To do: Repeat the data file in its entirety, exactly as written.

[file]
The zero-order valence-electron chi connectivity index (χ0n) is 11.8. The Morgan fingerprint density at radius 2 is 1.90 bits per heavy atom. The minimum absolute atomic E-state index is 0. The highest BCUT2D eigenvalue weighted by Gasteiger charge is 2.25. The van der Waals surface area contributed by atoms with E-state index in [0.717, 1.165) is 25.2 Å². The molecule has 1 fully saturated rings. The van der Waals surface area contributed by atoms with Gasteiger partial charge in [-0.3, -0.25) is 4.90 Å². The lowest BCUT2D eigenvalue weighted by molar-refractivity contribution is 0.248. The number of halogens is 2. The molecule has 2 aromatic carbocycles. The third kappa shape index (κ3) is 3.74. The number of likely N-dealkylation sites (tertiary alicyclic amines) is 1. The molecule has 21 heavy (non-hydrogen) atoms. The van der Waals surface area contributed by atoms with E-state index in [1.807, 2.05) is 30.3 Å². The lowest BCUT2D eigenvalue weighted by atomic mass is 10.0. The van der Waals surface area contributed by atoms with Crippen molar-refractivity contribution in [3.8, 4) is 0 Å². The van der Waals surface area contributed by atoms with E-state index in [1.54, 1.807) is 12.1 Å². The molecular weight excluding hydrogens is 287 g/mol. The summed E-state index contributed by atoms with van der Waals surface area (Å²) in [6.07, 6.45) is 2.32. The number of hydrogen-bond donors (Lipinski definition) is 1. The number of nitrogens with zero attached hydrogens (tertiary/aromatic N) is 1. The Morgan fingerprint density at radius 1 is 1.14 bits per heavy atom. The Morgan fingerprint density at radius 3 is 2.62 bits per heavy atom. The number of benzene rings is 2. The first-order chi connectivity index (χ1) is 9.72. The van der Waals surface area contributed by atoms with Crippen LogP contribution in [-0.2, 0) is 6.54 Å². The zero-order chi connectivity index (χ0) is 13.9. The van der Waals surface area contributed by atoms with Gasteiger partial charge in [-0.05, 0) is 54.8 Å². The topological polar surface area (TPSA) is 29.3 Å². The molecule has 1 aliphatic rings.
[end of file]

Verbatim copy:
The zero-order valence-electron chi connectivity index (χ0n) is 11.8. The Morgan fingerprint density at radius 2 is 1.90 bits per heavy atom. The minimum absolute atomic E-state index is 0. The highest BCUT2D eigenvalue weighted by Gasteiger charge is 2.25. The van der Waals surface area contributed by atoms with E-state index in [0.717, 1.165) is 25.2 Å². The molecule has 1 fully saturated rings. The van der Waals surface area contributed by atoms with Gasteiger partial charge in [-0.3, -0.25) is 4.90 Å². The lowest BCUT2D eigenvalue weighted by molar-refractivity contribution is 0.248. The number of halogens is 2. The molecule has 2 aromatic carbocycles. The third kappa shape index (κ3) is 3.74. The number of likely N-dealkylation sites (tertiary alicyclic amines) is 1. The molecule has 21 heavy (non-hydrogen) atoms. The van der Waals surface area contributed by atoms with E-state index in [1.807, 2.05) is 30.3 Å². The lowest BCUT2D eigenvalue weighted by atomic mass is 10.0. The van der Waals surface area contributed by atoms with Crippen molar-refractivity contribution in [3.8, 4) is 0 Å². The van der Waals surface area contributed by atoms with E-state index in [1.54, 1.807) is 12.1 Å². The molecular weight excluding hydrogens is 287 g/mol. The summed E-state index contributed by atoms with van der Waals surface area (Å²) in [6.07, 6.45) is 2.32. The number of hydrogen-bond donors (Lipinski definition) is 1. The number of nitrogens with zero attached hydrogens (tertiary/aromatic N) is 1. The Morgan fingerprint density at radius 1 is 1.14 bits per heavy atom. The Morgan fingerprint density at radius 3 is 2.62 bits per heavy atom. The number of benzene rings is 2. The first-order chi connectivity index (χ1) is 9.72. The van der Waals surface area contributed by atoms with Crippen LogP contribution in [-0.2, 0) is 6.54 Å². The zero-order chi connectivity index (χ0) is 13.9. The van der Waals surface area contributed by atoms with Gasteiger partial charge in [-0.05, 0) is 54.8 Å². The topological polar surface area (TPSA) is 29.3 Å². The molecule has 1 aliphatic rings.